This month’s Patch Tuesday Round-Up is more of a continuation of Patch Tuesday. If you are not aware already, there was an Oracle quarterly Critical Patch Update yesterday. This means that a boat load of Oracle products now need updates. Pardon the image above, I hacked a last minute Java bulletin into it. Don’t let the one bulletin fool you though, there are still 25 vulnerabilities being resolved in that single bulletin. Read on for details.
Oracle released its quarterly CPU this Tuesday. There are a total of 154 vulnerabilities being addressed across all Oracle products being updated. This is 29 more vulnerabilities than are addressed in October Microsoft’s Patch Tuesday release and the updates from Adobe and Google combined. It can be difficult to sift through this much security data to prioritize what needs the most attention, but there are a few things you can use to narrow the priorities:
Microsoft is taking it easy on us this month. But don’t worry, Adobe, Google and Oracle are adding to the Patch Tuesday queue this month.
Microsoft has released just six bulletins this Patch Tuesday. This is a welcome reprieve given the 2015 bulletin count has already exceeded the total bulletin count for 2014 (85). With this month’s bulletins, the count is now up to 111 so far in 2015.
Yesterday Microsoft released KB3096053, but as a separate patch. On Patch Tuesday MS15-098 released to resolve security vulnerabilities in Windows Journal. The initial patch release failed to install correctly on Windows 8 and Server 2012. As a response to these issues Microsoft has released a non-security update that must be run before MS15-098 can be installed on the affected operating systems. The fix seems to come with it’s own pains:
Other than the Microsoft conspiracy to kill off disc based gaming ONCE AND FOR ALL!!!!! it was a pretty uneventful Patch Tuesday for issues.
For those who want to read up on, and fume over, the terrible conspiracy to kill off your disc based games, here is a little media fodder.
This feels like a light month compared to the last few Patch Tuesdays, especially for third parties. Coming off of Black Hat, all the vendors we would normally expect to see on patch day have had their hands forced last month to respond quickly to any vulnerability they may have had, likely causing a slow month this time around. Next month we should expect a Java quarterly release, along with more third-party patches.
As for Microsoft, it has released 12 bulletins. Five of these bulletins are rated as Critical. There are a lot of media content vulnerabilities being resolved this month for graphics drivers, Windows Journal and Media Center, and Microsoft Office and Sharepoint.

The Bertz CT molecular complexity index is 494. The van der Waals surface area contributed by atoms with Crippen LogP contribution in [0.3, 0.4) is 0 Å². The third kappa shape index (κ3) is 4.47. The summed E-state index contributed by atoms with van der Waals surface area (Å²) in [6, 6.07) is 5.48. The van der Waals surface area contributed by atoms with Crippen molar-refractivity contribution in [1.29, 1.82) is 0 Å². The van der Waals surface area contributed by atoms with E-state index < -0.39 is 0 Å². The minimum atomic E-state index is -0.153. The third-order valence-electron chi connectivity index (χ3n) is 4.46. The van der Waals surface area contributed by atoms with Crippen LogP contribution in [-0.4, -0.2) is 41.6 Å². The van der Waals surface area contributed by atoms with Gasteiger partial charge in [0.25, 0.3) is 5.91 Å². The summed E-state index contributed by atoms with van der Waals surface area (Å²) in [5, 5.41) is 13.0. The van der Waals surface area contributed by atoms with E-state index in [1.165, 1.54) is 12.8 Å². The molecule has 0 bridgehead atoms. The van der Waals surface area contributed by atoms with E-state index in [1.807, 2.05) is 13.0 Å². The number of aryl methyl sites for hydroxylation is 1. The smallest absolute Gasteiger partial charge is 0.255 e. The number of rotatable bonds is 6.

Patch Tuesday + 8 days. Another big month from Microsoft, but it has continued past Patch Tuesday including a Zero Day IE update (MS15-093). Recapping the risks we have seen this month, there are now three exploited vulnerabilities from Microsoft for August. Two vulnerabilities have been publicly disclosed which increases the risk of exploit. Altogether, this is a busy month once again.
Windows 10 is continuing to be a hot topic. Some details have slowly been creeping out around how Microsoft really plans to roll-out updates on Windows 10. All updates will be cumulative. All updates will be bundled (August had six bulletins rolled into the single cumulative for Windows 10). These cumulative updates can include non-security fixes without notice or choice. We had the Patch Tuesday update and two additional cumulative since Patch Tuesday (KB3081436, KB3081438 which was the fix for the reboot loop, and KB3081444).
Here is the August summary:
For full playback of the August Patch Tuesday Webinar or to sign up for future Patch Tuesday Webinars check out our Webinars page.
You can keep shouting “bring out your dead,” but Patch Tuesday is not dead yet. There is a large lineup this month on both the Microsoft and third party front, and even some Windows 10 updates to boot!
Patch Tuesday is always fun after a major security conference. We are going to see some fallout from the BlackHat conference last week, as security researchers showed off their skills with live exploits of popular browsers and plug-ins. Mozilla already released a security update last week and, for Patch Tuesday, we have updates for IE, Edge, Flash, Chrome and Java.
Microsoft has released 14 bulletins, four of which are critical. The critical updates affect Internet Explorer, Edge, Windows, .Net Framework, Microsoft Office, Microsoft Lync and Microsoft Silverlight. Two of the critical updates affect Office.
Exploits detected in wild:
Every month, you start your maintenance, not on Patch Tuesday, but on Patch Tuesday + x days. I have seen dozens of spreadsheets that all look alike and heard the same from even more customers. They pretty much all start on the second Tuesday of the month with all of the subsequent execution happening with that as the anchor. +1 day test group 1, +3 days test group 2, +5 days dev group 1, +9 days dev group 2, + 11 days Prod 1, etc. The problem with this is in the Outlook style scheduling.
Did you know that WUB is the new UNTS in Electronica Dubstep? I’m more of a Rock n Roll kinda guy myself, so news to me! Today I want to talk about WUB, but a different kind of WUB. Windows Update for Business.
There are a lot of vague announcements, and a myriad of conclusions from security experts and the media, regarding recent Microsoft news about the upcoming release of Windows 10 and the introduction of Windows Update for Business.